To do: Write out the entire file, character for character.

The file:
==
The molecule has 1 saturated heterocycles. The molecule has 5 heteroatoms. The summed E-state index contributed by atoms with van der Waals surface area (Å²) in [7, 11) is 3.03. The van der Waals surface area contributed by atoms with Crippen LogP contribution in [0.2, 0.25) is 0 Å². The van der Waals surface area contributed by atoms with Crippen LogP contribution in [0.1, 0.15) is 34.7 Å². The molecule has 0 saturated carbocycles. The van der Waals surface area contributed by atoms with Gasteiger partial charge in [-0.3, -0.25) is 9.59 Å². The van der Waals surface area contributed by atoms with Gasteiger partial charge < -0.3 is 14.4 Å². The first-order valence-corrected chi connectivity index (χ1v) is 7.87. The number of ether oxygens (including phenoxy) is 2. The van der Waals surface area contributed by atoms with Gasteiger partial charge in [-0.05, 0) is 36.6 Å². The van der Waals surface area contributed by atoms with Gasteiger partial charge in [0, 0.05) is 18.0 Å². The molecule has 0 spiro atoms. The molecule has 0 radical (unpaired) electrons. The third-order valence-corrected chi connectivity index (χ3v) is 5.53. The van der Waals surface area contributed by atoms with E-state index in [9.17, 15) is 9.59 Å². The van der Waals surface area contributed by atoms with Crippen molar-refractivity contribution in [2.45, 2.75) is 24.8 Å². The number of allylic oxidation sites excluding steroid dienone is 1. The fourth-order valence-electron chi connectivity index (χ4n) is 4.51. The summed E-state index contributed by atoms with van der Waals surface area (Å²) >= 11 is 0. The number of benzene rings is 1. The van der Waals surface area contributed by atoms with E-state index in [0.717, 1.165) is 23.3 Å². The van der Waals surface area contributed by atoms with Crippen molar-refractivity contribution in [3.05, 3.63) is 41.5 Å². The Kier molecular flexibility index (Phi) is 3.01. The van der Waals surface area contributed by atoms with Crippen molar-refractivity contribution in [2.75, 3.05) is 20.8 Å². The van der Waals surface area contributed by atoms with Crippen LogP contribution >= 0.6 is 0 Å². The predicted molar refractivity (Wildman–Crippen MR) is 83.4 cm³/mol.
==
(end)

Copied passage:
The molecule has 1 saturated heterocycles. The molecule has 5 heteroatoms. The summed E-state index contributed by atoms with van der Waals surface area (Å²) in [7, 11) is 3.03. The van der Waals surface area contributed by atoms with Crippen LogP contribution in [0.2, 0.25) is 0 Å². The van der Waals surface area contributed by atoms with Crippen LogP contribution in [0.1, 0.15) is 34.7 Å². The molecule has 0 saturated carbocycles. The van der Waals surface area contributed by atoms with Gasteiger partial charge in [-0.3, -0.25) is 9.59 Å². The van der Waals surface area contributed by atoms with Gasteiger partial charge < -0.3 is 14.4 Å². The first-order valence-corrected chi connectivity index (χ1v) is 7.87. The number of ether oxygens (including phenoxy) is 2. The van der Waals surface area contributed by atoms with Gasteiger partial charge in [-0.05, 0) is 36.6 Å². The van der Waals surface area contributed by atoms with Gasteiger partial charge in [0, 0.05) is 18.0 Å². The molecule has 0 spiro atoms. The molecule has 0 radical (unpaired) electrons. The third-order valence-corrected chi connectivity index (χ3v) is 5.53. The van der Waals surface area contributed by atoms with E-state index in [9.17, 15) is 9.59 Å². The van der Waals surface area contributed by atoms with Crippen molar-refractivity contribution in [2.45, 2.75) is 24.8 Å². The number of allylic oxidation sites excluding steroid dienone is 1. The fourth-order valence-electron chi connectivity index (χ4n) is 4.51. The summed E-state index contributed by atoms with van der Waals surface area (Å²) >= 11 is 0. The number of benzene rings is 1. The van der Waals surface area contributed by atoms with E-state index in [0.717, 1.165) is 23.3 Å². The van der Waals surface area contributed by atoms with Crippen molar-refractivity contribution in [3.05, 3.63) is 41.5 Å². The Kier molecular flexibility index (Phi) is 3.01. The van der Waals surface area contributed by atoms with Crippen molar-refractivity contribution in [2.75, 3.05) is 20.8 Å². The van der Waals surface area contributed by atoms with Crippen LogP contribution >= 0.6 is 0 Å². The predicted molar refractivity (Wildman–Crippen MR) is 83.4 cm³/mol.